Figure 1. F. novicida mutant strain XWK4 enhances inflammatory cytokines expression and cell death. (A) BMDMs from WT mice were infected with F. novicida WT strain (U112, 20 MOIs) and mutant strain (XWK4, 20 MOIs) for 3 h, and intracellular bacteria were enumerated at indicated times. (B) Transmission EM analysis of U112- and XWK4-infected (100 MOIs) BMDMs for 2 h. Asterisk indicates the individual intracellular bacteria. Arrow indicates the vesicle that contains multiple bacteria. Scale bars: 2 μm for left and 0.5 μm for right. (C) Immunoblot analysis of TFEB and LC3 in uninfected and U112- and XWK4-infected (100 MOIs) BMDMs at indicated times. (D) Expression of Il1a, Il6, Cxcl9, Cxcl10, Isg15, and Mx1 was analyzed by qRT-PCR in U112- and XWK4-infected (100 MOIs) BMDMs for indicated times. (E,F) Cell death was analyzed by microscope (E) and LDH release assay (F) for U112- and XWK4-infected (200 MOIs) BMDMs (14 h). Arrow indicates the dying cell. Scale bars: 20 μm for (E). Each symbol indicates individual sample for (F). *p < 0.05; ***p < 0.001; ****p < 0.0001; ns, not significant (two-sided Student’s t-test without multiple comparisons correction). Data are representative of three independent experiments.
XWK4 Is Able to Trigger Higher Inflammasome Activation Than Wild-Type U112
To investigate how XWK4 triggers robust cell death, we performed inflammasome activation analysis in control and bacterial pathogen infected WT and knockout BMDMs. Remarkably, we noted that caspase-1 activation was increased in BMDMs infected with XWK4. Furthermore, the caspase-1 activation induced by XWK4 was not dependent on AIM2 that was required for U112-induced inflammasome activation (Figure 2A). In contrast, the activation of caspase-3 and caspase-11 was comparable between U112 and XWK4 treatment (Figure 2A). Consistently, XWK4 induced more cell death than U112 in both WT and Aim2–/– BMDMs (Figure 2B). To define which pathway was required for XWK4-activated inflammasome activation, we analyzed caspase-1 activation in Ifnar–/– and Ifnar–/–Ifnγ–/– double knockout (AG6) BMDMs in response to XWK4 infection. The caspase-1 activation induced by XWK4 was partially reduced in AG6 BMDMs but not in Ifnar–/– BMDMs (Figures 2C,D). In line with the caspase-1 activation data, the IL-1β release induced by XWK4 also was partially reduced in AG6 BMDMs (Figure 2E). In addition, mTORC1 signaling was not essential for XWK4-induced caspase-1 activation through rapamycin treatment and Raptor–/– BMDMs (Supplementary Figure 2).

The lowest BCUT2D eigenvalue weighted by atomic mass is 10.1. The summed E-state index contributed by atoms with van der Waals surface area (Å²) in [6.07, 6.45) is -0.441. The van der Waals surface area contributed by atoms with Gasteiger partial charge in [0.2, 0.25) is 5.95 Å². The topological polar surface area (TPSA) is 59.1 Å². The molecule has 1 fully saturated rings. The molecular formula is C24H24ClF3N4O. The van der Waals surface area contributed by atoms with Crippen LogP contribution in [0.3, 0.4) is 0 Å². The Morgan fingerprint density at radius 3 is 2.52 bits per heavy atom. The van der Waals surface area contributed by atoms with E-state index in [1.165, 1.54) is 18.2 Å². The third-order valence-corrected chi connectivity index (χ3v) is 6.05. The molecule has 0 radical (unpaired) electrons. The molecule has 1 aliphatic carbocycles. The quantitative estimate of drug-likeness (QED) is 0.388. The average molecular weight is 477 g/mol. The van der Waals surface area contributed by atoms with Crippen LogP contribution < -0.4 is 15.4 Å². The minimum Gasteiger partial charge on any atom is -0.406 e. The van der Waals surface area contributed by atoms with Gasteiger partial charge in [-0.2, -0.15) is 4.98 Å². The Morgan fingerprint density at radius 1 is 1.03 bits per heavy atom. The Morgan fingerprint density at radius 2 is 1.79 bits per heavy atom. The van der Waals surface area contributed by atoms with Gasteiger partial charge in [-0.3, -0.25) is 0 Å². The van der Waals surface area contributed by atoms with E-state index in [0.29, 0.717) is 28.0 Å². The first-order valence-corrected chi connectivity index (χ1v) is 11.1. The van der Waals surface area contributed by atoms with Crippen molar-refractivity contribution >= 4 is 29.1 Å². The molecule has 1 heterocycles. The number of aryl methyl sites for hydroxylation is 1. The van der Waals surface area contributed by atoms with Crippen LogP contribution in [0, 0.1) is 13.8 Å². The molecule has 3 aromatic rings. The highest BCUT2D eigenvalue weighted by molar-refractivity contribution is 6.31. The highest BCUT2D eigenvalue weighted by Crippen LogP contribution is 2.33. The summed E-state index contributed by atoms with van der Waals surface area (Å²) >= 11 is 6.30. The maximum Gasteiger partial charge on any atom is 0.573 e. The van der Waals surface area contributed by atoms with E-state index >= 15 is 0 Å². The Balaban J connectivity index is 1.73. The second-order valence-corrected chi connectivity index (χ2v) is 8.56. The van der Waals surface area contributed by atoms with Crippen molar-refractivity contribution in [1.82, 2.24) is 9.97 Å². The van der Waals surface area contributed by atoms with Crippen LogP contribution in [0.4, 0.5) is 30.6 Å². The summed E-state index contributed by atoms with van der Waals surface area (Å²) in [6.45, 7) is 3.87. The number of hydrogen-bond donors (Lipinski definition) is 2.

Figure 2. Compared with U112, XWK4 triggers higher intensity of inflammasome activation. (A) Immunoblot analysis of caspase-1 (cleaved, P20), caspase-3 (cleaved, Cl-casp-3), and caspase-11 (cleaved, Cl-casp-11) in WT and Aim2–/– BMDMs with and without infection of U112 and XWK4 (200 MOIs) for 20 h. (B) Cell death analysis of WT and Aim2–/– BMDMs infected with U112 and XWK4 (200 MOIs) for 14 h. Scale bars: 20 μm. (C) Immunoblot analysis of caspase-1 (cleaved, P20) in WT and Ifnar–/– BMDMs with and without infection of U112 and XWK4 (200 MOIs) for indicated times. (D) Immunoblot analysis of caspase-1 (cleaved, P20) in WT and AG6 BMDMs with and without infection of U112 and XWK4 (200 MOIs) for indicated times. (E) Analysis of IL-1β release in WT and knockout BMDMs as indicated infected with U112 and XWK4 (200 MOIs) for 20 h. *P < 0.05; **P < 0.01; ***P < 0.001; ****P < 0.0001; ns, not significant(two-sided Student’s t-test without multiple comparisons correction). Data are representative of three independent experiments.
Both AIM2 and NLRP3 Are Required for XWK4-Induced Inflammasome Activation
NLRP3 was reported to synergistically cooperate with AIM2 for Listeria monocytogenes and Aspergillus infection-induced inflammasome activation (Kim et al., 2010; Karki et al., 2015). Given that the F. novicida XWK4 mutant alters lipid A structure, we postulated that XWK4 might activate NLRP3 inflammasome leading to pyroptosis. Thus, we infected WT and Nlrp3–/– BMDMs with U112 and XWK4. Of note, the caspase-1 activation and IL-1β production induced by XWK4 were not affected by NLRP3 deletion (Figures 3A,B). As hypothesized, the caspase-1 activation and IL-1β production induced by XWK4 were indeed dependent on the common inflammasome adaptor ASC protein (Figures 3C,D). To test whether XWK4 simultaneously triggered both AIM2 and NLRP3 inflammasome, we infected WT and Aim2–/–Nlrp3–/– double knockout BMDMs with XWK4 and analyzed caspase-1 activation and subsequent IL-1β release. Interestingly, the caspase-1 activation and IL-1β production triggered by XWK4 were abolished in Aim2–/–Nlrp3–/– BMDMs (Figures 3E,F). Furthermore, the expression of NLRP3 and AIM2 was comparably induced by U112 and XWK4 infection (Figure 3G). Taken together, these data indicate that XWK4 engages with both NLRP3 and AIM2 for inflammasome activation and NLRP3 and AIM2 play independent roles in the inflammasome activation during XWK4 infection.